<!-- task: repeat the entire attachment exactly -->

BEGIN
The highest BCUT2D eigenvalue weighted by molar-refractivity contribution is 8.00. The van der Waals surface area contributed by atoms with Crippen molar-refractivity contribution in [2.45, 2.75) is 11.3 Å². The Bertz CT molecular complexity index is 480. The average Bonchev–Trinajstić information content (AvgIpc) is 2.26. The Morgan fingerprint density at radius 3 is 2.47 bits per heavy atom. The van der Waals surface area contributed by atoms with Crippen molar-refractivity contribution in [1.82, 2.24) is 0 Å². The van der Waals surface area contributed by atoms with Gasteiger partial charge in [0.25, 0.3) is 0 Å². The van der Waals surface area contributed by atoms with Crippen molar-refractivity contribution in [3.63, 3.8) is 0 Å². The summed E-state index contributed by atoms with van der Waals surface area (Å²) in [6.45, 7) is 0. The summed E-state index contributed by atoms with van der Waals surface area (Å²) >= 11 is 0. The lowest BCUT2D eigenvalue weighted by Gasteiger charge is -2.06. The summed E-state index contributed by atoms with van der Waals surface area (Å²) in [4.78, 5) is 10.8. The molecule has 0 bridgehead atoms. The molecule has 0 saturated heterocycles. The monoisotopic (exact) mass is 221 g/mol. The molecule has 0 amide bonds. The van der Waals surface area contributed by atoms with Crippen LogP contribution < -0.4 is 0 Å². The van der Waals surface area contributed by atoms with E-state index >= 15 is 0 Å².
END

The highest BCUT2D eigenvalue weighted by molar-refractivity contribution is 8.00. The van der Waals surface area contributed by atoms with Crippen molar-refractivity contribution in [2.45, 2.75) is 11.3 Å². The Bertz CT molecular complexity index is 480. The average Bonchev–Trinajstić information content (AvgIpc) is 2.26. The Morgan fingerprint density at radius 3 is 2.47 bits per heavy atom. The van der Waals surface area contributed by atoms with Crippen molar-refractivity contribution in [1.82, 2.24) is 0 Å². The van der Waals surface area contributed by atoms with Gasteiger partial charge in [0.25, 0.3) is 0 Å². The van der Waals surface area contributed by atoms with Crippen molar-refractivity contribution in [3.63, 3.8) is 0 Å². The summed E-state index contributed by atoms with van der Waals surface area (Å²) in [6.45, 7) is 0. The summed E-state index contributed by atoms with van der Waals surface area (Å²) >= 11 is 0. The lowest BCUT2D eigenvalue weighted by Gasteiger charge is -2.06. The summed E-state index contributed by atoms with van der Waals surface area (Å²) in [4.78, 5) is 10.8. The molecule has 0 bridgehead atoms. The molecule has 0 saturated heterocycles. The monoisotopic (exact) mass is 221 g/mol. The molecule has 0 amide bonds. The van der Waals surface area contributed by atoms with Crippen LogP contribution < -0.4 is 0 Å². The van der Waals surface area contributed by atoms with E-state index >= 15 is 0 Å².